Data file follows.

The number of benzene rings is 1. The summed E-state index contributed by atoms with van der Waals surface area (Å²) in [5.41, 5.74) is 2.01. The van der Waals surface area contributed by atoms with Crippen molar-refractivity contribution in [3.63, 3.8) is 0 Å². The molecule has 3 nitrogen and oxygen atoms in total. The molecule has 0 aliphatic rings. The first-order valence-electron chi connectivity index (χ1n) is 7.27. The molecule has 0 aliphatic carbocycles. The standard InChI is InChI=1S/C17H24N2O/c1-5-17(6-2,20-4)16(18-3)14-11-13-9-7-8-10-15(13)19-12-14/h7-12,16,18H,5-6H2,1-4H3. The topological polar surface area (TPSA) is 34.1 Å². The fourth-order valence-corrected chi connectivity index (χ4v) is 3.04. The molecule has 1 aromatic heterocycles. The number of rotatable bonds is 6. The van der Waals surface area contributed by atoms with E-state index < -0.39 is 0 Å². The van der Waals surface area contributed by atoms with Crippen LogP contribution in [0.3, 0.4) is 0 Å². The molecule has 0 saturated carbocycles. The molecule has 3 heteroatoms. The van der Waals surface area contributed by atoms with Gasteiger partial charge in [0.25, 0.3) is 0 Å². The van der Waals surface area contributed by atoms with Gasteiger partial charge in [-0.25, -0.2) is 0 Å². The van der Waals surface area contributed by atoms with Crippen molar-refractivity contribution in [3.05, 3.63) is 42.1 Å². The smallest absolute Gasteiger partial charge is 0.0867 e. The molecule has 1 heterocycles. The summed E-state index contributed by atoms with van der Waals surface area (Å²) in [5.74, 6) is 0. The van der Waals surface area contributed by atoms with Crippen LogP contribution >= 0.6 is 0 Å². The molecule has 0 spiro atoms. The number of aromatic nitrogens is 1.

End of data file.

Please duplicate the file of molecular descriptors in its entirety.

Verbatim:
The number of benzene rings is 1. The summed E-state index contributed by atoms with van der Waals surface area (Å²) in [5.41, 5.74) is 2.01. The van der Waals surface area contributed by atoms with Crippen molar-refractivity contribution in [3.63, 3.8) is 0 Å². The molecule has 3 nitrogen and oxygen atoms in total. The molecule has 0 aliphatic rings. The first-order valence-electron chi connectivity index (χ1n) is 7.27. The molecule has 0 aliphatic carbocycles. The standard InChI is InChI=1S/C17H24N2O/c1-5-17(6-2,20-4)16(18-3)14-11-13-9-7-8-10-15(13)19-12-14/h7-12,16,18H,5-6H2,1-4H3. The topological polar surface area (TPSA) is 34.1 Å². The fourth-order valence-corrected chi connectivity index (χ4v) is 3.04. The molecule has 1 aromatic heterocycles. The number of rotatable bonds is 6. The van der Waals surface area contributed by atoms with E-state index < -0.39 is 0 Å². The van der Waals surface area contributed by atoms with Crippen LogP contribution in [0.3, 0.4) is 0 Å². The molecule has 0 saturated carbocycles. The molecule has 3 heteroatoms. The van der Waals surface area contributed by atoms with Gasteiger partial charge in [0.25, 0.3) is 0 Å². The van der Waals surface area contributed by atoms with Gasteiger partial charge in [-0.25, -0.2) is 0 Å². The van der Waals surface area contributed by atoms with Crippen molar-refractivity contribution in [3.05, 3.63) is 42.1 Å². The smallest absolute Gasteiger partial charge is 0.0867 e. The molecule has 1 heterocycles. The summed E-state index contributed by atoms with van der Waals surface area (Å²) in [5.74, 6) is 0. The van der Waals surface area contributed by atoms with Crippen LogP contribution >= 0.6 is 0 Å². The molecule has 0 spiro atoms. The number of aromatic nitrogens is 1.